Kent pulled out for me his exchange with longtime CBS correspondent Bill Plante:
PLANTE: [I]f you take it as a given, as I've already suggested to you that we did, that the administration was hell-bent on going to war, then you could only point out the steps that were being taken down that path. Despite the fact that there were no weapons of mass destruction found, and despite the fact that the international community disagreed.
ECHO CHAMBER PROJECT: From my perspective when I look back on it, after the vote was made on November 8th for the second resolution it seemed to be irrelevant whatever the weapons inspectors were reporting.... What would you have changed in looking back on this time period, if anything at all? Would it have been the same?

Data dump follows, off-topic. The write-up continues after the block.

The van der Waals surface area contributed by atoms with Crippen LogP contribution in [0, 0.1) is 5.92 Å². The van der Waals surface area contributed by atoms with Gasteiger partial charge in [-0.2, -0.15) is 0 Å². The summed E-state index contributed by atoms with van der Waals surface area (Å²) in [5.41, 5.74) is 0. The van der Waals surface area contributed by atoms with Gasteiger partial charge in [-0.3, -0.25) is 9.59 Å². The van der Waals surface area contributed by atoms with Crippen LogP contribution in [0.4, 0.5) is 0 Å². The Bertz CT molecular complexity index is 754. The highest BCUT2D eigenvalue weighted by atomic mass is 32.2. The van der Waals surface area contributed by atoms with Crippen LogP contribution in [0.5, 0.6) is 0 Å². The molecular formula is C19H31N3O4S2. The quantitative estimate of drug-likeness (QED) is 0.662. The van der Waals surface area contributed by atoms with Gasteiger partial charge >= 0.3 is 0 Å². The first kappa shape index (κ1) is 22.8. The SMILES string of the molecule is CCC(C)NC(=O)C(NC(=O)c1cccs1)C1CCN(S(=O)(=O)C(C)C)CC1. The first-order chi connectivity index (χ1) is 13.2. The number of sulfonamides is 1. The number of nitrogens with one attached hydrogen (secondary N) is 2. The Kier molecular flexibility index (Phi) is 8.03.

PLANTE: You're basically asking me to suggest that the news media could have done something in this case, and I don't really think that the way we operate we could have. The news media in the United States are not generally argumentative about the processes of government. They may be skeptical, and generally are, but not argumentative. It's a whole different discussion on how we see our role.Greg Mitchell’s book So Wrong For So Long, on the media and the Iraq war, was published last week in an expanded edition for the first time as an e-book.